Why Bother Updating Intel Processor ID Utility?

The latest version of the new utility is 5/22/2023. The legacy one that works for my i7 Skylake shows a date of 5/17/2023 on the General Properties tab for the ProcID.exe file. That means it’s the latest and greatest of such files. I’m not aware of any security or other issues that the new version fixes. I’m just in the habit of updating as new versions come out. It runs just fine on the production PC. Here, for example, is the “CPU Technologies” info from that tool:

Updating Intel Processor ID Utility.CPU-tech

CPU Technologies show instructions, virtualization, sleep and other state info support (or not).

Intel Always Makes Updates Interesting

I feel lucky this morning that the landing page for Processor ID Utility took me to the update I needed. Sometimes, they don’t make it totally easy or simple to find the latest versions. Indeed, searching on version number ( didn’t work all that well for me. But this tool has an “Update” button subordinate to its Help menu. Now that I know this is an option, I bet it will work immediately next time around. That’s what makes updates interesting in general (and Intel in particular): there’s almost always a way to get a boost from the developer, if you know where and how to look for same. Sigh.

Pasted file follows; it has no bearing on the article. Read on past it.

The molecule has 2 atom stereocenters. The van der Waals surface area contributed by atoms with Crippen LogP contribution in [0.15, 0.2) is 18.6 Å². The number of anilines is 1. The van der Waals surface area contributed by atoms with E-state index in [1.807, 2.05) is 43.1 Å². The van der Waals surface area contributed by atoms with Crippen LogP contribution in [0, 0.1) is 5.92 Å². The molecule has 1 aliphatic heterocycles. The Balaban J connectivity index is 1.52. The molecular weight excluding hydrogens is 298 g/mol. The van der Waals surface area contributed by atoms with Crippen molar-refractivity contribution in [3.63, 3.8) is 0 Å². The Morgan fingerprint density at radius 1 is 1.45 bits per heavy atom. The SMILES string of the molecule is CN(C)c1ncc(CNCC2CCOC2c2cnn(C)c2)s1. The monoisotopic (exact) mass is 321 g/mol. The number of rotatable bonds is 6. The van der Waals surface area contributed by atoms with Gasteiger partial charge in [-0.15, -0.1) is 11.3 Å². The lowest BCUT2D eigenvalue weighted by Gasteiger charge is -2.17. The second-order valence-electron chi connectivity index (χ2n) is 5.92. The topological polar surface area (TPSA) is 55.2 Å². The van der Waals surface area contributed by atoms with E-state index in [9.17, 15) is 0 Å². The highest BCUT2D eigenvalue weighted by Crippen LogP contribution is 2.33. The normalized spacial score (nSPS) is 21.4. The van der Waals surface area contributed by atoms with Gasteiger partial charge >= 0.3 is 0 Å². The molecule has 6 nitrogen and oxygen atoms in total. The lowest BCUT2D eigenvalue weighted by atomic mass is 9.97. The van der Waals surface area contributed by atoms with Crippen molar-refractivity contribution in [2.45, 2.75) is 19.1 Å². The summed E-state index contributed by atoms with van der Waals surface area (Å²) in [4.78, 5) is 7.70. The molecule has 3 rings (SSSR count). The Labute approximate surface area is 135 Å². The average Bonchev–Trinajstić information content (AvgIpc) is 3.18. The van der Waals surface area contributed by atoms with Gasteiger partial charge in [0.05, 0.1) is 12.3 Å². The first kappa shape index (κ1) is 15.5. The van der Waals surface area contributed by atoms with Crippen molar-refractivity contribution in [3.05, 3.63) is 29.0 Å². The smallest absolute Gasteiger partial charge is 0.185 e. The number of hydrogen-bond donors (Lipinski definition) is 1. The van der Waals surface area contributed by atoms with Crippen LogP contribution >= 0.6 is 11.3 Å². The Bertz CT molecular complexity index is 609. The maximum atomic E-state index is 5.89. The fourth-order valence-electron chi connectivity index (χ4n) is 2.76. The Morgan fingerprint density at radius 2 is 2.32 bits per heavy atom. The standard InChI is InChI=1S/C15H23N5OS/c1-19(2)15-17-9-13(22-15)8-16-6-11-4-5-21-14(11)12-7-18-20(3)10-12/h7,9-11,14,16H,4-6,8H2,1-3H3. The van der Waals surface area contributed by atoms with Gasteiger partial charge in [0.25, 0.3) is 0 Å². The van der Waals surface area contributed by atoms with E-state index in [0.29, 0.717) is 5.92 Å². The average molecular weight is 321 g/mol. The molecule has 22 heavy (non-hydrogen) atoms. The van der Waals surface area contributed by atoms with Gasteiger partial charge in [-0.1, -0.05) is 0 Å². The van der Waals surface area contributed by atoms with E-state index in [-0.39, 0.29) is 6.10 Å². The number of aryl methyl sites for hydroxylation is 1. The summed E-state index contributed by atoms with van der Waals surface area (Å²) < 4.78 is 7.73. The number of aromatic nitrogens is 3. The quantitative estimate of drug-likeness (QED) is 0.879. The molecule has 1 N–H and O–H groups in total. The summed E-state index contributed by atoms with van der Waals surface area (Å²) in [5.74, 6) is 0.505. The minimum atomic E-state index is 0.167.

Old-School Gadgets Still Rule